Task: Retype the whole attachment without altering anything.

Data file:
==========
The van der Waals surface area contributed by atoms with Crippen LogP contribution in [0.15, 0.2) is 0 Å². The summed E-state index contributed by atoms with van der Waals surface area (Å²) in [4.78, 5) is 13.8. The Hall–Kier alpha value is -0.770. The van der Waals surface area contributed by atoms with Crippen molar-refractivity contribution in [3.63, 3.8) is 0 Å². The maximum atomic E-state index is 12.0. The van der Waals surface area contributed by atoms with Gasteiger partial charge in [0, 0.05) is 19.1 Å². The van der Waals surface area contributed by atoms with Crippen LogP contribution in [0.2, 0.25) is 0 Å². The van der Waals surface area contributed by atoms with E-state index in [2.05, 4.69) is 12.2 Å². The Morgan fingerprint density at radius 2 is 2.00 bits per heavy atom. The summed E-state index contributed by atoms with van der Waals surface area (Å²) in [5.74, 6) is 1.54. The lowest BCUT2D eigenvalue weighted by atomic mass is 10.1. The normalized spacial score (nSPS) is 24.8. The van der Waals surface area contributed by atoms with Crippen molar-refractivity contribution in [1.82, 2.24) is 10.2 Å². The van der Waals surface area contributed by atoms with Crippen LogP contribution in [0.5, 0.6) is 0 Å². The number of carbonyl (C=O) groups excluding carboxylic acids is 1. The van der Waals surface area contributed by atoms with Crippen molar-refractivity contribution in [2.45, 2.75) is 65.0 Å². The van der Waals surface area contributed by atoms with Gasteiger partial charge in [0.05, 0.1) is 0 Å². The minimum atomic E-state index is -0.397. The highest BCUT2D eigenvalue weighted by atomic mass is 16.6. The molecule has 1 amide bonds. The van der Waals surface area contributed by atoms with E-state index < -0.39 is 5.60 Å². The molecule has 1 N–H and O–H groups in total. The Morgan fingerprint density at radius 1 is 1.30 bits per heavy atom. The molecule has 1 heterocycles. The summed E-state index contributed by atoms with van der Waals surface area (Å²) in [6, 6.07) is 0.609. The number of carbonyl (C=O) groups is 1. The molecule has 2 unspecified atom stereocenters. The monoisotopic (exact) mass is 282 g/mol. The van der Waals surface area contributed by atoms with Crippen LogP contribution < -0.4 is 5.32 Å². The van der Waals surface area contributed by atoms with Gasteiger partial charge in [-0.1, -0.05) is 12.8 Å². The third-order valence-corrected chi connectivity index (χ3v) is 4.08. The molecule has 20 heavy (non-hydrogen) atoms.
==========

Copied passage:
The van der Waals surface area contributed by atoms with Crippen LogP contribution in [0.15, 0.2) is 0 Å². The summed E-state index contributed by atoms with van der Waals surface area (Å²) in [4.78, 5) is 13.8. The Hall–Kier alpha value is -0.770. The van der Waals surface area contributed by atoms with Crippen molar-refractivity contribution in [3.63, 3.8) is 0 Å². The maximum atomic E-state index is 12.0. The van der Waals surface area contributed by atoms with Gasteiger partial charge in [0, 0.05) is 19.1 Å². The van der Waals surface area contributed by atoms with Crippen LogP contribution in [0.2, 0.25) is 0 Å². The van der Waals surface area contributed by atoms with E-state index in [2.05, 4.69) is 12.2 Å². The Morgan fingerprint density at radius 2 is 2.00 bits per heavy atom. The summed E-state index contributed by atoms with van der Waals surface area (Å²) in [5.74, 6) is 1.54. The lowest BCUT2D eigenvalue weighted by atomic mass is 10.1. The normalized spacial score (nSPS) is 24.8. The van der Waals surface area contributed by atoms with Crippen molar-refractivity contribution in [1.82, 2.24) is 10.2 Å². The van der Waals surface area contributed by atoms with Crippen LogP contribution in [0.5, 0.6) is 0 Å². The number of carbonyl (C=O) groups excluding carboxylic acids is 1. The van der Waals surface area contributed by atoms with Crippen molar-refractivity contribution in [2.45, 2.75) is 65.0 Å². The van der Waals surface area contributed by atoms with Gasteiger partial charge in [0.05, 0.1) is 0 Å². The minimum atomic E-state index is -0.397. The highest BCUT2D eigenvalue weighted by atomic mass is 16.6. The molecule has 1 amide bonds. The van der Waals surface area contributed by atoms with E-state index < -0.39 is 5.60 Å². The molecule has 1 N–H and O–H groups in total. The Morgan fingerprint density at radius 1 is 1.30 bits per heavy atom. The molecule has 1 heterocycles. The summed E-state index contributed by atoms with van der Waals surface area (Å²) in [6, 6.07) is 0.609. The number of carbonyl (C=O) groups is 1. The molecule has 2 unspecified atom stereocenters. The monoisotopic (exact) mass is 282 g/mol. The van der Waals surface area contributed by atoms with Crippen LogP contribution < -0.4 is 5.32 Å². The van der Waals surface area contributed by atoms with Gasteiger partial charge in [-0.1, -0.05) is 12.8 Å². The third-order valence-corrected chi connectivity index (χ3v) is 4.08. The molecule has 20 heavy (non-hydrogen) atoms.